24 Kind of ray : MANTA
26 Piña colada topper : TILDE
27 Goes for : COSTS
28 One of two Tudor kings : HENRY
29 Tangle in an office : CORDS
30 Not what you’d expect : ABNORMAL
31 Madiba, for Nelson Mandela : CLAN NAME
32 States : DECLARES
33 Loud bird sound : HONK!
35 Capital on the Gulf of Finland : TALLINN
37 Words sung on the same notes as “twinkle,” in a different nursery rhyme : BAA BAA
38 Branching out from the center : RADIAL
39 Longtime police procedural that ended in 2023, informally : NCIS: LA
40 Expert with figures? : SKATER
42 Wood for smoking andouille sausage : BEECH
43 Philosopher who was a major influence on Marx : HEGEL
45 Hissy : SNIT
46 One whose distance may be measured by the yard? : MOLE
48 Division of the Treasury Dept. : IRS
49 Black ___ : OPS
50 West Coast news inits. : LAT

7 thoughts on “1223-23 NY Times Crossword 23 Dec 23, Saturday”

  1. 25:33, no errors. A struggle, but not as much of one as my first glance at the grid suggested it might turn out to be. McCoy TYNER was the only thing totally new to me.

  2. Well, that was a bugger! 35:48, no errors BUT I needed one lookup to get the last of it done. Yeah, I never would’ve gotten PINTERESTBOARDS. 🤮

  3. 58:05, surprised to finish after looking at all the long across answers and thinking “oh crap….”. Had “ACDelco”, then didn’t, then did, then didn’t, then did.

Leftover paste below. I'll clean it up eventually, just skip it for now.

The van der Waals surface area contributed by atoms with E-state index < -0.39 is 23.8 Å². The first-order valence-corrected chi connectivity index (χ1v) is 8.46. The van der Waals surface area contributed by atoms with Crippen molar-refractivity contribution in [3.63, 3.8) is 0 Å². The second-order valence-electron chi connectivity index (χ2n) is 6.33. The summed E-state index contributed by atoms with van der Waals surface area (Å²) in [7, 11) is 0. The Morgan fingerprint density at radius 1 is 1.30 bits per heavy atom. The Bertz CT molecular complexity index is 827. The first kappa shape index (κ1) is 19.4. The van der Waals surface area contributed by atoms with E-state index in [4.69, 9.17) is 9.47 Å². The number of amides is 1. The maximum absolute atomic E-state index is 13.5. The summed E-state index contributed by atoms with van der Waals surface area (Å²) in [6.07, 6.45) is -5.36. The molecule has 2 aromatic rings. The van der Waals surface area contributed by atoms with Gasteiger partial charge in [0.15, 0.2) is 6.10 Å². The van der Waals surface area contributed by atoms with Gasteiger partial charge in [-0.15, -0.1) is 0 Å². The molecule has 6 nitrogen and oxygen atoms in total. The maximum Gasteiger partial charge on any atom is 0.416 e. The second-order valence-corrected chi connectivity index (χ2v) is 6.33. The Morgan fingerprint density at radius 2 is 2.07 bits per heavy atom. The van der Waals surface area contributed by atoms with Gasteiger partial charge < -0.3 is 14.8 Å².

Finally feeling human after three weeks of RSV, the one vaccination I didn’t get….

  4. DNF. had 2 lookups. TYNER and TALLINN.

    must of been a T thing.. oh well.

    Otherwise, think I’m getting better with Saturdays. Not as much blue ink smears!!!

  5. I got sassy the last few days and got my comeuppance. Finished 54:55 with BYNES and TALLINN assists. Excellent puzzle.

  6. After one Google that provided me with the last three letters of a certain dramatist’s name at 21-Across, I finally managed to complete today’s “Stumper” (from Newsday) correctly. I don’t want to ruin anybody’s fun by giving details, but … if anyone here does that puzzle and has a good explanation for the clue for 13-Down (which, IMHO, goes beyond vague and obscure into borderline-and-possibly-incorrect territory), please clue me in … 🙂.

  7. Bill, this is probably too late for you to see, but Henry VIII wasn’t the last male in the Tudor line. He had a son, Edward VI, who reigned for a few years.
    I don’t show up here much, but like a lot of people, I enjoy the NYT puzzles twice as much as I would otherwise because of your blog.